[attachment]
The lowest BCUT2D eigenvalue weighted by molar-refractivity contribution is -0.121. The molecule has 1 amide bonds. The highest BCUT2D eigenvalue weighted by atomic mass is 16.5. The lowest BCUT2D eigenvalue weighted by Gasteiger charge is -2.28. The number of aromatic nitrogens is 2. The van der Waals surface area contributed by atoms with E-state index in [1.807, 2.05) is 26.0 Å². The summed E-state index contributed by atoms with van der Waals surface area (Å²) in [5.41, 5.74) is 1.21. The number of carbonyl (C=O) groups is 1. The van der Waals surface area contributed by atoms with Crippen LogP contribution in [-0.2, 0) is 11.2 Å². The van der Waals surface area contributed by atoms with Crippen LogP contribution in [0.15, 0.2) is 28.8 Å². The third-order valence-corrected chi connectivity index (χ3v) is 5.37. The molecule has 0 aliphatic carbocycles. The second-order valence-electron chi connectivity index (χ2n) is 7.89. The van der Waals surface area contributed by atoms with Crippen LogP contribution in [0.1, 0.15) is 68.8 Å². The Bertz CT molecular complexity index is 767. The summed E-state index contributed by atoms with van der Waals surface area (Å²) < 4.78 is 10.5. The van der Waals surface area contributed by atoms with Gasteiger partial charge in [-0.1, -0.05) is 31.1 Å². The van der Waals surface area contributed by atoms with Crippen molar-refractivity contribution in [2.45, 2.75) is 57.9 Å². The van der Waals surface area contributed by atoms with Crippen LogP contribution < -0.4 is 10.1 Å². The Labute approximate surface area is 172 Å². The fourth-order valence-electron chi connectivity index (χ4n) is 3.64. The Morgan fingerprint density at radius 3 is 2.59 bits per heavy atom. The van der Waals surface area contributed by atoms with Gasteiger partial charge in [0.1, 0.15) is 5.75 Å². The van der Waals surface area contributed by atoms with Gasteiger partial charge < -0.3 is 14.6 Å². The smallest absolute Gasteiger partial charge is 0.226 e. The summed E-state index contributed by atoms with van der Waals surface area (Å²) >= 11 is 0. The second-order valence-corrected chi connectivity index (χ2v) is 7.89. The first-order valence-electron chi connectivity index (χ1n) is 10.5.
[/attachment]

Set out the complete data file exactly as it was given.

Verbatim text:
The lowest BCUT2D eigenvalue weighted by molar-refractivity contribution is -0.121. The molecule has 1 amide bonds. The highest BCUT2D eigenvalue weighted by atomic mass is 16.5. The lowest BCUT2D eigenvalue weighted by Gasteiger charge is -2.28. The number of aromatic nitrogens is 2. The van der Waals surface area contributed by atoms with E-state index in [1.807, 2.05) is 26.0 Å². The summed E-state index contributed by atoms with van der Waals surface area (Å²) in [5.41, 5.74) is 1.21. The number of carbonyl (C=O) groups is 1. The van der Waals surface area contributed by atoms with Crippen LogP contribution in [-0.2, 0) is 11.2 Å². The van der Waals surface area contributed by atoms with Crippen LogP contribution in [0.15, 0.2) is 28.8 Å². The third-order valence-corrected chi connectivity index (χ3v) is 5.37. The molecule has 0 aliphatic carbocycles. The second-order valence-electron chi connectivity index (χ2n) is 7.89. The van der Waals surface area contributed by atoms with Crippen LogP contribution in [0.1, 0.15) is 68.8 Å². The Bertz CT molecular complexity index is 767. The summed E-state index contributed by atoms with van der Waals surface area (Å²) < 4.78 is 10.5. The van der Waals surface area contributed by atoms with Gasteiger partial charge in [-0.1, -0.05) is 31.1 Å². The van der Waals surface area contributed by atoms with Crippen molar-refractivity contribution in [2.45, 2.75) is 57.9 Å². The van der Waals surface area contributed by atoms with Crippen LogP contribution < -0.4 is 10.1 Å². The Labute approximate surface area is 172 Å². The fourth-order valence-electron chi connectivity index (χ4n) is 3.64. The Morgan fingerprint density at radius 3 is 2.59 bits per heavy atom. The van der Waals surface area contributed by atoms with Gasteiger partial charge in [0.1, 0.15) is 5.75 Å². The van der Waals surface area contributed by atoms with Gasteiger partial charge < -0.3 is 14.6 Å². The smallest absolute Gasteiger partial charge is 0.226 e. The summed E-state index contributed by atoms with van der Waals surface area (Å²) >= 11 is 0. The second-order valence-corrected chi connectivity index (χ2v) is 7.89. The first-order valence-electron chi connectivity index (χ1n) is 10.5.